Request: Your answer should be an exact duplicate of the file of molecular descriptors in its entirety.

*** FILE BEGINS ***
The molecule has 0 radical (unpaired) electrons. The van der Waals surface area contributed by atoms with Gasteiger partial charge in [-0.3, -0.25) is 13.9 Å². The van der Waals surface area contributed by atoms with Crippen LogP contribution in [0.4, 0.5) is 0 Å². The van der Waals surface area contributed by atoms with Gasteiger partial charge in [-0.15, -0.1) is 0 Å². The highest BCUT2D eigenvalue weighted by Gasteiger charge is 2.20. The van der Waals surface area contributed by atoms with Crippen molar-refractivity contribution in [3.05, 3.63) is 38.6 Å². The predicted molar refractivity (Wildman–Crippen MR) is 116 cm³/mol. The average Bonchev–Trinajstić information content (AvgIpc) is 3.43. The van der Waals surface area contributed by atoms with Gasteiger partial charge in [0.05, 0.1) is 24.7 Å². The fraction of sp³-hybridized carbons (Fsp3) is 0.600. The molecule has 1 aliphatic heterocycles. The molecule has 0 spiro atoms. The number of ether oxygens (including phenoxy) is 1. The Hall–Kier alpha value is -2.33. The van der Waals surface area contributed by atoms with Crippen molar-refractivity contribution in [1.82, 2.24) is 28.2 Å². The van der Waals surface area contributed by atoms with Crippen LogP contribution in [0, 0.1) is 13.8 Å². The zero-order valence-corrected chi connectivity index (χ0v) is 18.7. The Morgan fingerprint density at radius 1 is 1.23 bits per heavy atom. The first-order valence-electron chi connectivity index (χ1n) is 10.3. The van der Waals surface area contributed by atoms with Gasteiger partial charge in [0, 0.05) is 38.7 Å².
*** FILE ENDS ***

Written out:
The molecule has 0 radical (unpaired) electrons. The van der Waals surface area contributed by atoms with Gasteiger partial charge in [-0.3, -0.25) is 13.9 Å². The van der Waals surface area contributed by atoms with Crippen LogP contribution in [0.4, 0.5) is 0 Å². The van der Waals surface area contributed by atoms with Gasteiger partial charge in [-0.15, -0.1) is 0 Å². The highest BCUT2D eigenvalue weighted by Gasteiger charge is 2.20. The van der Waals surface area contributed by atoms with Crippen molar-refractivity contribution in [3.05, 3.63) is 38.6 Å². The predicted molar refractivity (Wildman–Crippen MR) is 116 cm³/mol. The average Bonchev–Trinajstić information content (AvgIpc) is 3.43. The van der Waals surface area contributed by atoms with Gasteiger partial charge in [0.05, 0.1) is 24.7 Å². The fraction of sp³-hybridized carbons (Fsp3) is 0.600. The molecule has 1 aliphatic heterocycles. The molecule has 0 spiro atoms. The number of ether oxygens (including phenoxy) is 1. The Hall–Kier alpha value is -2.33. The van der Waals surface area contributed by atoms with Crippen molar-refractivity contribution in [1.82, 2.24) is 28.2 Å². The van der Waals surface area contributed by atoms with Crippen LogP contribution in [0, 0.1) is 13.8 Å². The zero-order valence-corrected chi connectivity index (χ0v) is 18.7. The Morgan fingerprint density at radius 1 is 1.23 bits per heavy atom. The first-order valence-electron chi connectivity index (χ1n) is 10.3. The van der Waals surface area contributed by atoms with Gasteiger partial charge in [0, 0.05) is 38.7 Å².